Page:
Treating Heroin Addiction In Pregnant Women
Medically reviewed byJoseph Sitarik, DO
March 26, 2019
Heroin abuse during pregnancy can cause serious harm to the woman and her unborn child. In most cases, both mother and child need medically-assisted treatment to safely wean off the drug.
Heroin Addiction And Pregnancy
Heroin is an opioid made from morphine. It enters the body quickly and binds to receptors within the central nervous system. Heroin causes the body to perceive pain differently and can have a euphoric effect.
When heroin is used during pregnancy, it can pass through the placenta and affect the fetus. This can cause the baby to become dependent on the drug as the mother does, resulting in neonatal abstinence syndrome (NAS).
The frequency of NAS diagnosis has increased with the massive increase in use of opioids from 2002 to 2015. Untreated, heroin addiction during pregnancy can have devastating effects on the mother and fetus, which can include stillbirth.
Treatment For Heroin Addiction In Pregnant Women
Treatment of heroin addiction in pregnant women can be a difficult process. Methadone maintenance treatment and buprenorphine (Suboxone) treatment are both used to treat opioid use disorder in pregnant women.
Methadone maintenance has been used to treat opioid addiction in pregnant women since the 1970s and has been the standard treatment since 1980. Although buprenorphine is a newer treatment option, some studies show that it may be a better treatment option than methadone.
Treatment from both drugs during pregnancy has been shown to stabilize fetal opioid levels, (reducing repeated withdrawal periods), improve overall neonatal outcomes, and link mothers to better prenatal care.
Another study reported by the New England Journal of Medicine showed that compared to methadone treatment, buprenorphine resulted in:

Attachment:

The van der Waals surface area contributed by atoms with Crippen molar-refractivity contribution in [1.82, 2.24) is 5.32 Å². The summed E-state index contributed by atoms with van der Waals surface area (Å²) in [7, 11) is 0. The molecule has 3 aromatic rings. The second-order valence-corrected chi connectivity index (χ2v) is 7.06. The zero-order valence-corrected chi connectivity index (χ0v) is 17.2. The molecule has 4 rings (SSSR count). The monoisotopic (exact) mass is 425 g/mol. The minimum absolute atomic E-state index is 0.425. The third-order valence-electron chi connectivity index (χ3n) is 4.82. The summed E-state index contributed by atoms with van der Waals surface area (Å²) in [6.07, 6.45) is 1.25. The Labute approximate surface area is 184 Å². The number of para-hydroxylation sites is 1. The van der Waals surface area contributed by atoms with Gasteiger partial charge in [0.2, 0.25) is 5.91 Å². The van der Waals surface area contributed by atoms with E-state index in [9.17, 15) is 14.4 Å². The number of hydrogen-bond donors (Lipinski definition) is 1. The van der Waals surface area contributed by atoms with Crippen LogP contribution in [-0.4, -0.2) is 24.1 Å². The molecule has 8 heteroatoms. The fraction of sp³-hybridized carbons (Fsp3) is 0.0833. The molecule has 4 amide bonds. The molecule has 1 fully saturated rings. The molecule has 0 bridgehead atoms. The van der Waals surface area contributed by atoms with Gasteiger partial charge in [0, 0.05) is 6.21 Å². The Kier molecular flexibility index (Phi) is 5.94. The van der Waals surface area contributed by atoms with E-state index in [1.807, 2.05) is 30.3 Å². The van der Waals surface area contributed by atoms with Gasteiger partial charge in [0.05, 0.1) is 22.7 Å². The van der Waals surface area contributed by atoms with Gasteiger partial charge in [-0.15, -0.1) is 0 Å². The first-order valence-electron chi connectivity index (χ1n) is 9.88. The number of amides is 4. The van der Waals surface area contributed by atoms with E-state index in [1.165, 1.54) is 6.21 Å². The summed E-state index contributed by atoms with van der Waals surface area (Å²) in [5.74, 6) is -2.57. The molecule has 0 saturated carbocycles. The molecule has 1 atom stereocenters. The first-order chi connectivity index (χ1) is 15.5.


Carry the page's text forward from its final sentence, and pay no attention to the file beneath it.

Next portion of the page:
- 10 percent lower chance of NAS
- shorter neonatal treatment time, by an 8.4-day average
- lower amounts of morphine used for NAS treatment by an average of 3.6 mg
- higher gestational age, weight, and head circumference at birth
Even with these improved clinical results, methadone treatment is associated with a higher retention rate of patients than buprenorphine treatment. Methadone is considered to be relatively safe for newborns, and larger comparison studies are needed to understand if split methadone dosing treatment during pregnancy could result in better outcomes.
A transition from methadone treatment to buprenorphine treatment can be difficult, so if an expecting mother is already undergoing methadone treatment, it is not recommended that she try to switch to buprenorphine treatment. Many doctors are uncomfortable starting pregnant women on buprenorphine because there is less evidence of its effects on pregnant women specifically.
There is no exact answer to which treatment is better. The results are still inconclusive and doctors must take into consideration individual factors when deciding a course of treatment for heroin addiction for their pregnant patients. These factors can include: the severity of the addiction to heroin, the tolerance rate of both treatments, and the likelihood of the individual to complete treatment.
Get treatment when
and how you need it.
The Effects Of Heroin Addiction On The Mother
Abuse of heroin during pregnancy has become a major public health concern. The disease of addiction can cause individuals to prioritize the drug over everything else in their lives, including basic self-care. Yet self-care and attention to health during pregnancy are very important to ensure the health of the mother and the baby.
Women suffering from heroin addiction often have poor attendance when it comes to prenatal visits, and prenatal care is vital for any expectant woman. However, prenatal care can be even more important to women misusing heroin because of the high risk of complications with their pregnancy.
Complications from heroin addiction during pregnancy can include:
- preeclampsia (a dangerous pregnancy complication characterized by high blood pressure)